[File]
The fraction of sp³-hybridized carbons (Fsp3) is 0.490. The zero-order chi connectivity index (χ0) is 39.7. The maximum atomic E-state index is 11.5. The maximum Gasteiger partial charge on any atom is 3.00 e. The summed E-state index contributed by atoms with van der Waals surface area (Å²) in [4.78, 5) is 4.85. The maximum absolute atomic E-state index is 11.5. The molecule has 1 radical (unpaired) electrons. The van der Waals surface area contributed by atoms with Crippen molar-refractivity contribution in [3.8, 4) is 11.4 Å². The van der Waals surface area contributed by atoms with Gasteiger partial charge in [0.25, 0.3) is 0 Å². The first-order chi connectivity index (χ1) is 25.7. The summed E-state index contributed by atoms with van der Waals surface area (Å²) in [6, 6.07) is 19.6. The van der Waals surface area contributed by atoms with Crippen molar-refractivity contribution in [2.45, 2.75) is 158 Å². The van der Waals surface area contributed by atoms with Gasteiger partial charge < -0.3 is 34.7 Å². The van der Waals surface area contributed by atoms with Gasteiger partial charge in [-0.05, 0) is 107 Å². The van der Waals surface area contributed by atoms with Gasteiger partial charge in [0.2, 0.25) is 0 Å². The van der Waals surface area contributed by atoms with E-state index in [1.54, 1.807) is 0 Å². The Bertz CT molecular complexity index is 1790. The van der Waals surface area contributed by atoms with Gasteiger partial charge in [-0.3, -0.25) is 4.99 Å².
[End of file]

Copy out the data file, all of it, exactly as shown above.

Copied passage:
The fraction of sp³-hybridized carbons (Fsp3) is 0.490. The zero-order chi connectivity index (χ0) is 39.7. The maximum atomic E-state index is 11.5. The maximum Gasteiger partial charge on any atom is 3.00 e. The summed E-state index contributed by atoms with van der Waals surface area (Å²) in [4.78, 5) is 4.85. The maximum absolute atomic E-state index is 11.5. The molecule has 1 radical (unpaired) electrons. The van der Waals surface area contributed by atoms with Crippen molar-refractivity contribution in [3.8, 4) is 11.4 Å². The van der Waals surface area contributed by atoms with Gasteiger partial charge in [0.25, 0.3) is 0 Å². The first-order chi connectivity index (χ1) is 25.7. The summed E-state index contributed by atoms with van der Waals surface area (Å²) in [6, 6.07) is 19.6. The van der Waals surface area contributed by atoms with Crippen molar-refractivity contribution in [2.45, 2.75) is 158 Å². The van der Waals surface area contributed by atoms with Gasteiger partial charge < -0.3 is 34.7 Å². The van der Waals surface area contributed by atoms with Gasteiger partial charge in [-0.05, 0) is 107 Å². The van der Waals surface area contributed by atoms with Gasteiger partial charge in [0.2, 0.25) is 0 Å². The van der Waals surface area contributed by atoms with E-state index in [1.54, 1.807) is 0 Å². The Bertz CT molecular complexity index is 1790. The van der Waals surface area contributed by atoms with Gasteiger partial charge in [-0.3, -0.25) is 4.99 Å².